John Bridges: Mars Science Laboratory Blog
In addition to the blog, you can find some amazing videos and other content related to the mission, at:
This Left MastCam ('M34' because of the focal length) view shows the Pahrump drilled grains just before they are about to be sieved by closing up the scoop and sieve, then turning the whole robotic arm turret. As this is going on, and before we dump the drilled material, there are engineering restrictions on how we can move the robotic arm. We are getting APXS for the major element chemistry and ChemCam to show us spot analyses, in addition to the X-ray diffraction for mineral abundances.
Pahrump Hills Drillhole
We have completed the mini and main drill holes, at the Confidence Hills locality in Pahrump Hills. Over the weekend the drill powder is being sieved and transferred to CheMin. The lighter colour compared to the Kimberley drillhole suggests there is less Fe oxide at this locality. One of the other features of this drill site is the presence of concretions along the fractures, we will be analysing these with ChemCam and APXS over the next week to try and determine the nature of the fluids. One idea is to do a depth profile of 150 shots with the ChemCam laser to get below the uppermost, exposed surface. I will be Science Theme Lead for a couple of days during the week and we will be aiming to get as much information as possible from the drill site and its surrounding area.
We are drilling at Pahrump (named after an old Shoshone, native American settlement in what is now Nevada). This is part of the new phase of our mission where we plan to spend a higher proportion of our time making analyses relative to driving.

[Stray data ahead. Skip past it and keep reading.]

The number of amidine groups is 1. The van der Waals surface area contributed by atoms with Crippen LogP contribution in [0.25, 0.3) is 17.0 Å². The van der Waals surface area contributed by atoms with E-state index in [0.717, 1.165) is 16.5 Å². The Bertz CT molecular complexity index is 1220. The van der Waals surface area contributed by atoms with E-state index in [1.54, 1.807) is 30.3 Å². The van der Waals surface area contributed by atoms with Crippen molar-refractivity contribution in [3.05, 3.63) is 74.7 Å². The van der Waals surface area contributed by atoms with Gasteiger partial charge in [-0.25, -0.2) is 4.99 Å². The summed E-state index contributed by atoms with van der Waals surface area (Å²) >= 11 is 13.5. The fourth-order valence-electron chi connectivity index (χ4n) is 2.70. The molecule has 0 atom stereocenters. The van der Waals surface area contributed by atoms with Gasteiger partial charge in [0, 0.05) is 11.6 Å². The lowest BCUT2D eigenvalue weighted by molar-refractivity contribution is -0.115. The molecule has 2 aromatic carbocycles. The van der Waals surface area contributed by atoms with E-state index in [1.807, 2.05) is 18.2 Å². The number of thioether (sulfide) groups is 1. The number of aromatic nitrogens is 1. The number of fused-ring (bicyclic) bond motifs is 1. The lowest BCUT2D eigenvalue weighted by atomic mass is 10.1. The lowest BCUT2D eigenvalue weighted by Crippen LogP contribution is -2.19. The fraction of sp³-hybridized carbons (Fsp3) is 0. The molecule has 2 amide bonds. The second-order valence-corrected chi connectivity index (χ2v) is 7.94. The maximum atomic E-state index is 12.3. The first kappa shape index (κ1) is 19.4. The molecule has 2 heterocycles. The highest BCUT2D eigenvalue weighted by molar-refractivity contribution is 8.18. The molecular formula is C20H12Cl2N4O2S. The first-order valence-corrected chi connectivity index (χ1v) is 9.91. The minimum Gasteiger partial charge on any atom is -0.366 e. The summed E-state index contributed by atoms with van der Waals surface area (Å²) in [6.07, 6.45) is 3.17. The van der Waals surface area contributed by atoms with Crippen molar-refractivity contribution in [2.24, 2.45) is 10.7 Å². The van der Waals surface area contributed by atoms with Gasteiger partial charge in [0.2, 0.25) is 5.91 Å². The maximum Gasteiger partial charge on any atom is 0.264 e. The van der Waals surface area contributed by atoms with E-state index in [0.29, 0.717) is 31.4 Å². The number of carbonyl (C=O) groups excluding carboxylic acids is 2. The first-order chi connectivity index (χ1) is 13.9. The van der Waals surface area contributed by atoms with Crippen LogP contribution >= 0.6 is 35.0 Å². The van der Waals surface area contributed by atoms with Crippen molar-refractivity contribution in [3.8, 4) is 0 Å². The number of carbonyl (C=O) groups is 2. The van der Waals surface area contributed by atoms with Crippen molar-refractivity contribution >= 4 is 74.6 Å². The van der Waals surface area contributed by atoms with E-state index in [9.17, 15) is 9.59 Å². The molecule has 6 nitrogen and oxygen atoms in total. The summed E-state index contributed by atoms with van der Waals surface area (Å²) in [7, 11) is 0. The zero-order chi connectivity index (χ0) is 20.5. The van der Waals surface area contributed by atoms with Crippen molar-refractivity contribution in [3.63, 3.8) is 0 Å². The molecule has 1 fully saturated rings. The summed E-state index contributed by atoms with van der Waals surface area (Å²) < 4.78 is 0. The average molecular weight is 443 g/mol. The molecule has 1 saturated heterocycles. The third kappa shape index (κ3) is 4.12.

Meanwhile the Navcams have captured this spectacular view of the Pahrump Hills with the main part of Mt. Sharp rising behind, and dark dunes encroaching on the view from the west.
This striking image shows the flat surface of the local mudstone in the Pahrump area. In it you can see raised ridges and veins, a bit like we saw back in Yellowknife Bay. This may be related to periodic dessication, as the lake deposits dried up at times in their evolution.
You can see dunes encroaching over the ancient mudstone surface. Their dark colour is a result of their likely basaltic composition. Its is only quite recently that we have realised that dunes are active on present day Mars. Up until HiRISE imagery in from 2006, it was thought they were all static and 'fossilised'. But then a lot has changed about our understanding of Mars in the last 10 years, and largely as a result of MSL!
We have just had MSL and ChemCam team meetings in Pasadena, a focus of the the discussions has been medium term planning about the observations we will make as we gradually climb Mt. Sharp. We can expect more CheMin XRD analyses for one things and regular ChemCam observations of course. The mineralogy and fluid history will be one of the most important aspects of this study.